COMMENT: EDITORIAL; A shabby day for democracy’

This week’s vote on the Nolan report has been hailed by some as a glorious result for Parliamentary democracy. It is nothing of the sort.

This week’s vote on the Nolan report has been hailed by some as a

glorious result for Parliamentary democracy. It is nothing of the sort.



Parliament has been bounced into an ill-conceived cosmetic exercise by a

combination of party political jockeying, incompetence and a media witch

hunt. It has made the Government look foolish, done nothing to improve

Parliamentary standards, and very little to reassure the public.



In the end, the illogical proposal to put a ban on MPs’ links with

multi-client consultancies did not materialise - although most lobby

firms, sensing which way the wind was blowing, had already dropped their

retained MPs.



Instead there are to be restrictions on what MPs may do in the service

of their outside interests. MPs will be allowed to advise them, but not

advocate on their behalf in the House.



But, as Bernard Ingham points out this week, this new rule would be easy

to circumvent if MPs and their external paymasters were so minded. So it

is just as well that they are not. Amid all the posturing and rhetoric,

let us not forget Nolan’s conclusion that ‘much of the public anxiety

about standards in public life is based upon perceptions and beliefs

which are not supported by the facts’. Despite the best efforts of the

Sunday Times to persuade us otherwise, the vast majority of MPs are not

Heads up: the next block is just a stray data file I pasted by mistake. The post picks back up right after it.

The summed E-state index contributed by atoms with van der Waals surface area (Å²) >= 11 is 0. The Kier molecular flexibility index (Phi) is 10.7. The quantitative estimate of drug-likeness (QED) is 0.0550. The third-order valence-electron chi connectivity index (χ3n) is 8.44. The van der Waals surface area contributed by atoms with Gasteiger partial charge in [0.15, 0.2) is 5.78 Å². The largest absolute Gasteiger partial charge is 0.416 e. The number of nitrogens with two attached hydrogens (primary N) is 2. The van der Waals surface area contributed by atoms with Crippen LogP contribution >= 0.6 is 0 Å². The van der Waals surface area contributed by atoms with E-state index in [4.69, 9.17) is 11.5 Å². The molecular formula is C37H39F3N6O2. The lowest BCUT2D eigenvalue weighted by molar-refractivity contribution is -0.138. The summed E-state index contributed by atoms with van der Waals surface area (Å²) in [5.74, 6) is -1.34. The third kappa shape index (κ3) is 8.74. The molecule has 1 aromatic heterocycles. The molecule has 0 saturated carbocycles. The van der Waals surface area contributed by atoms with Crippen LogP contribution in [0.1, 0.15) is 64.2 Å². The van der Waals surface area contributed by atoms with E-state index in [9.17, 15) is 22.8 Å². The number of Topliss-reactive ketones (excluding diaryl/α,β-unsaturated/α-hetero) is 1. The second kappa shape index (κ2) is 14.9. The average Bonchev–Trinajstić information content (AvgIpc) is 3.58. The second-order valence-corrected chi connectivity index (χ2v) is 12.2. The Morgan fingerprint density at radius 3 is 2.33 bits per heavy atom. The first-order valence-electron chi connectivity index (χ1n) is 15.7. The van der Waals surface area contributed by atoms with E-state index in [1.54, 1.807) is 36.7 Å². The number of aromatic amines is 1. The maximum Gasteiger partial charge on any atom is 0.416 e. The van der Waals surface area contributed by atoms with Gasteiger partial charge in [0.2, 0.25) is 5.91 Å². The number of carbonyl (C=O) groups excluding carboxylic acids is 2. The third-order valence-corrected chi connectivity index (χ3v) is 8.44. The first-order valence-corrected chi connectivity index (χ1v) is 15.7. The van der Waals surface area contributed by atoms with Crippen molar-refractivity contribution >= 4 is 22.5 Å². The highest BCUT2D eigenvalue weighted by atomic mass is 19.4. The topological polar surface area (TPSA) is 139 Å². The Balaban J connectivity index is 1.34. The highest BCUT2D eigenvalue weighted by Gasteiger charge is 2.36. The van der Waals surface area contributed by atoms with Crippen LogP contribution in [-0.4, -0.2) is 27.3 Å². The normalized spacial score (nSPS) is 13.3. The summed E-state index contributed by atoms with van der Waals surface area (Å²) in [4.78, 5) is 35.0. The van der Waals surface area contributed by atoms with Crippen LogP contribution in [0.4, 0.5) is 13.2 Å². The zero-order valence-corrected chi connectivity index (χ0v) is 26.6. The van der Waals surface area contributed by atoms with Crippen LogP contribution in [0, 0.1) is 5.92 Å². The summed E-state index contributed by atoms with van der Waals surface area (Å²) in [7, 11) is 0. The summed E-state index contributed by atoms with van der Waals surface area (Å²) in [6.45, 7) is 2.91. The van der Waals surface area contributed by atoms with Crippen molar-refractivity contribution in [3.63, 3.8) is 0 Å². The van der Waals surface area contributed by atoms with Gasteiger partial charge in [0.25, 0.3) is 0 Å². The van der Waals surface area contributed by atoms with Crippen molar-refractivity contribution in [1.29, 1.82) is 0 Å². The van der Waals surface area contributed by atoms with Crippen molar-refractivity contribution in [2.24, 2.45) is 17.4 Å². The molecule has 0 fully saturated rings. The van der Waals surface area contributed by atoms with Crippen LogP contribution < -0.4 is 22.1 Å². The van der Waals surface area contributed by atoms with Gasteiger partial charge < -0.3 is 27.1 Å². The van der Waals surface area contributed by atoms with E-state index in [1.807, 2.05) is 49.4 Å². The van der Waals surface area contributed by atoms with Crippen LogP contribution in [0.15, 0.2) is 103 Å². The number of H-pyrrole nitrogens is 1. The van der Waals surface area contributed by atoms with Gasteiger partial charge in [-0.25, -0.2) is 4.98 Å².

crooks, and lobbyists are not offering them bungs to do their dirty

work.



The most unpleasant result of all this media scaremongering is that

lobbying, and professional lobbying in particular, has been brought into

disrepute. At least one newspaper has triumphantly greeted the Nolan

vote as a victory for its own ‘investigations’ into lobbying - as if

lobbying itself is a crime. It is not. It is a fundamental part of

democracy.



Putting obstacles in the way of lobbying does not aid the working of the

democratic process, it hinders it. It removes Parliament one step

further from the concerns of the people it is supposed to represent -

and the industry it is trying to help flourish.



Every individual has the right to lobby Parliament - a right as ancient

as the Magna Carta itself. Professional lobbying is an extension of that

right, whereby individuals or groups hire expert consultants to help put

their case to Parliament - in the same way that one hires a lawyer to

deal with the courts.



To the surprise of the profession’s detractors, the one positive result

of Nolan is that client companies will now increasingly turn to

professional lobbyists as they distance themselves from direct links

with MPs.



Have you registered with us yet?

Register now to enjoy more articles and free email bulletins

Register
Already registered?
Sign in

Would you like to post a comment?

Please Sign in or register.